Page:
We were particularly pleased to be visited by Professor Jonathan Wainwright (University of York) and Dr Elisabeth Giselbrecht (Salzburg University). 

Leipzig, 27-30 November 2013

The network's third workshop was organised in Leipzig, 27-30 November 2013. This time foucusing on postgraduate research training in studying early modern musical sources, our participants attended seminars and stuy visits at the Bach Archive at Leipzig University, the Deutsches Buch- und Schriftmuseum, and the Dresden Landesbibliothek – Staats- und Universitäts-bibliothek Dresden.

Uppsala 21–24 May 2014

At this workshop members participated in round-table discussions on the themes "Music, text and confessional conflict”, ”Imitatio”, and ”Education”, along with study visits to Uppsala University Library, the Music and Theatre Library (Stockholm), and Skokloster castle. We were pleased to welcome out guest Prof. Jeffrey Kurtzman, who delivered a keynote on ”Cultural interaction: some methodological considerations”.

Postdoctoral meeting, Uppsala 24 September 2014

One-day meeting for the postdoctoral researchers in the project, to discuss future research projects and collaborations.

Rome, 19–21 March 2015

This workshop brought us to the goal of early modern travellers. The wrokshop included round-table discussions on ”The uses of Italy and Cultural Exchange in Early Modern Europe”, ”The significance and use of Italian anthologies”, and the ”Encounters and exchange of music from Roman anthologies in Germany around 1650”, in addition to study visits to Roman churches and stages for music visited by early modern travellers. Our guests, Teresa Giladroni and Teresa Chirico presented their work on the CLORI database and the dissemination of Italian cantatas.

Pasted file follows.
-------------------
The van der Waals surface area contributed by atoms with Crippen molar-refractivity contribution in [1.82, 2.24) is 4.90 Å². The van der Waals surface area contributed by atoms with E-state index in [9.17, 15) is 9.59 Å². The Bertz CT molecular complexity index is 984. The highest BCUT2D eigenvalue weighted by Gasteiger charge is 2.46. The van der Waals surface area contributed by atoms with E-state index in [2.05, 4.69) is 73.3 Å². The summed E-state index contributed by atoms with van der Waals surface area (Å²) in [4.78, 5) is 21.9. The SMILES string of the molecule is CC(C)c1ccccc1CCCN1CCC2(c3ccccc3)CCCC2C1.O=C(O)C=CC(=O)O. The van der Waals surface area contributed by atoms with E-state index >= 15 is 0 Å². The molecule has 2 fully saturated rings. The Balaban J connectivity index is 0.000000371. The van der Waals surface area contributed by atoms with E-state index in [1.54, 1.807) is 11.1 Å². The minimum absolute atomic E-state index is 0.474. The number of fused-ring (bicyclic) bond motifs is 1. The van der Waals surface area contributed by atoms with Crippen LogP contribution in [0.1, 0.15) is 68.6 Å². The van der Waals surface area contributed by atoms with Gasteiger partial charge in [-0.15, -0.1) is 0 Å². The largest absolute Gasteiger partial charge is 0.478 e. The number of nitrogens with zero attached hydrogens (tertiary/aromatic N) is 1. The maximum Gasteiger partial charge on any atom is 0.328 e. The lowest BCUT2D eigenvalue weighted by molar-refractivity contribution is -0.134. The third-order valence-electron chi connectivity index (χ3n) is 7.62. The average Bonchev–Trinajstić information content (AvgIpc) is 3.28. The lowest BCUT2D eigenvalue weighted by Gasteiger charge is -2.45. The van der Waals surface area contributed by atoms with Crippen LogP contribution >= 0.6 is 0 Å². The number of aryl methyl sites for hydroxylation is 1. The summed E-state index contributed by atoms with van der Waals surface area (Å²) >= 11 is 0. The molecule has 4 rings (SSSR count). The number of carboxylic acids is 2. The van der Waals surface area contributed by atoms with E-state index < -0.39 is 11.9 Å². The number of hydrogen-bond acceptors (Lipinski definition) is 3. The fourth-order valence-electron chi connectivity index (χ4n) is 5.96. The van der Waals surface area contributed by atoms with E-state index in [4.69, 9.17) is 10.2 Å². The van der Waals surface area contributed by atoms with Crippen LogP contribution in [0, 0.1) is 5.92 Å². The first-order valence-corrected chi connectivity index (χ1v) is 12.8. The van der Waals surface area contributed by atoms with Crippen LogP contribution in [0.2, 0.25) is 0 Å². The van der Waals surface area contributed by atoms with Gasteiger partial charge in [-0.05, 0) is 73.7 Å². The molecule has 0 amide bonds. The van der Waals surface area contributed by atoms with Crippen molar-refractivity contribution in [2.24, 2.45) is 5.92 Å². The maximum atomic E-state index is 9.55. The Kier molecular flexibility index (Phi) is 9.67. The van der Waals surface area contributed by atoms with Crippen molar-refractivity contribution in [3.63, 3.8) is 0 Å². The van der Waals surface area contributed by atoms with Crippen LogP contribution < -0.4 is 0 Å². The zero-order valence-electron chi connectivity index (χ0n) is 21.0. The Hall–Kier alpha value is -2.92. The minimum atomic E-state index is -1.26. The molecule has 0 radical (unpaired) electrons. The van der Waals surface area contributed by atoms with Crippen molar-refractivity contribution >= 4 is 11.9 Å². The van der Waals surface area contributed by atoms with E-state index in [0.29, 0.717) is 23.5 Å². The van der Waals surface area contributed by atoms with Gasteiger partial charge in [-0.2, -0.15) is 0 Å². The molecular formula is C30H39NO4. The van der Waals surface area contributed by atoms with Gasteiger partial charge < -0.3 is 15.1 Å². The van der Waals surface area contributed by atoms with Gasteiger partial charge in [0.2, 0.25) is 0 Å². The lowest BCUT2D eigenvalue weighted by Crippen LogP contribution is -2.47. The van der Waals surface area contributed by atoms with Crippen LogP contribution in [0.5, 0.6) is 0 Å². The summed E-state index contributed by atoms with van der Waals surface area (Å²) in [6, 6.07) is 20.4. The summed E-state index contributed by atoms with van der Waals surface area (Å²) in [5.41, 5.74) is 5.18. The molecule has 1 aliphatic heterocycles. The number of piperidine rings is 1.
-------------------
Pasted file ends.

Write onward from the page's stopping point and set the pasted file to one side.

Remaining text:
Postdoctoral meeting, Uppsala 18 December 2015

One-day meeting for postdoctoral researchers, specifically discussing the potential for an edited book based on our joint research, and an joint panel at the 2016 Baroque Conference in Canterbury.

Theory reading group, Madingley Hall, Cambridge 5–6 March 2016

A smaller group of participants met to discuss readings on concepts such as culture, identity and performance. The meeting also included a study visit to King’s College Library, hosted by Professor Iain Fenlon.